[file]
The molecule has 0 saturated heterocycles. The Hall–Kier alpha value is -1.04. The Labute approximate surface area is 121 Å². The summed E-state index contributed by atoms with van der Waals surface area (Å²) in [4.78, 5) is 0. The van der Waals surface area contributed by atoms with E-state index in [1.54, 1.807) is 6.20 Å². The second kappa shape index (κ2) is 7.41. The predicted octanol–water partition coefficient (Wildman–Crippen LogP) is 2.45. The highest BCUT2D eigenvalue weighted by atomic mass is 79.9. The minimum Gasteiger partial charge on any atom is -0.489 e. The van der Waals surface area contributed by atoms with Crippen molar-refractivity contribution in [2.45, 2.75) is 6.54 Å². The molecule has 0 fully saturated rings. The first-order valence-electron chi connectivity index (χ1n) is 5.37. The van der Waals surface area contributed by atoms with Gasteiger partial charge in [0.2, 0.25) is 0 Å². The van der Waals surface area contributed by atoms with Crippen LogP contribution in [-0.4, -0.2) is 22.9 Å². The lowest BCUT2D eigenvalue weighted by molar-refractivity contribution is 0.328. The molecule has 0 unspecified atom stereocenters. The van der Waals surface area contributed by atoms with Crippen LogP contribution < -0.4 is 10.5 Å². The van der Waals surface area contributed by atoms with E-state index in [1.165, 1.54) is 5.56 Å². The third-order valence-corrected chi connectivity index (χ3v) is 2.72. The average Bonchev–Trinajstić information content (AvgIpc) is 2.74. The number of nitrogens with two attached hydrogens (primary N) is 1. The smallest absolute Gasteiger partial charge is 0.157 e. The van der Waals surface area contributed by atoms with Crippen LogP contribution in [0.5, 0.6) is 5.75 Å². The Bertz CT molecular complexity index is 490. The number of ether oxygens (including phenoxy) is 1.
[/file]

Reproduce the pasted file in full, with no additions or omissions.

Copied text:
The molecule has 0 saturated heterocycles. The Hall–Kier alpha value is -1.04. The Labute approximate surface area is 121 Å². The summed E-state index contributed by atoms with van der Waals surface area (Å²) in [4.78, 5) is 0. The van der Waals surface area contributed by atoms with E-state index in [1.54, 1.807) is 6.20 Å². The second kappa shape index (κ2) is 7.41. The predicted octanol–water partition coefficient (Wildman–Crippen LogP) is 2.45. The highest BCUT2D eigenvalue weighted by atomic mass is 79.9. The minimum Gasteiger partial charge on any atom is -0.489 e. The van der Waals surface area contributed by atoms with Crippen molar-refractivity contribution in [2.45, 2.75) is 6.54 Å². The molecule has 0 fully saturated rings. The first-order valence-electron chi connectivity index (χ1n) is 5.37. The van der Waals surface area contributed by atoms with Gasteiger partial charge in [0.2, 0.25) is 0 Å². The van der Waals surface area contributed by atoms with Crippen LogP contribution in [-0.4, -0.2) is 22.9 Å². The lowest BCUT2D eigenvalue weighted by molar-refractivity contribution is 0.328. The molecule has 0 unspecified atom stereocenters. The van der Waals surface area contributed by atoms with Crippen LogP contribution < -0.4 is 10.5 Å². The van der Waals surface area contributed by atoms with E-state index in [1.165, 1.54) is 5.56 Å². The third-order valence-corrected chi connectivity index (χ3v) is 2.72. The average Bonchev–Trinajstić information content (AvgIpc) is 2.74. The number of nitrogens with two attached hydrogens (primary N) is 1. The smallest absolute Gasteiger partial charge is 0.157 e. The van der Waals surface area contributed by atoms with Crippen LogP contribution in [0.5, 0.6) is 5.75 Å². The Bertz CT molecular complexity index is 490. The number of ether oxygens (including phenoxy) is 1.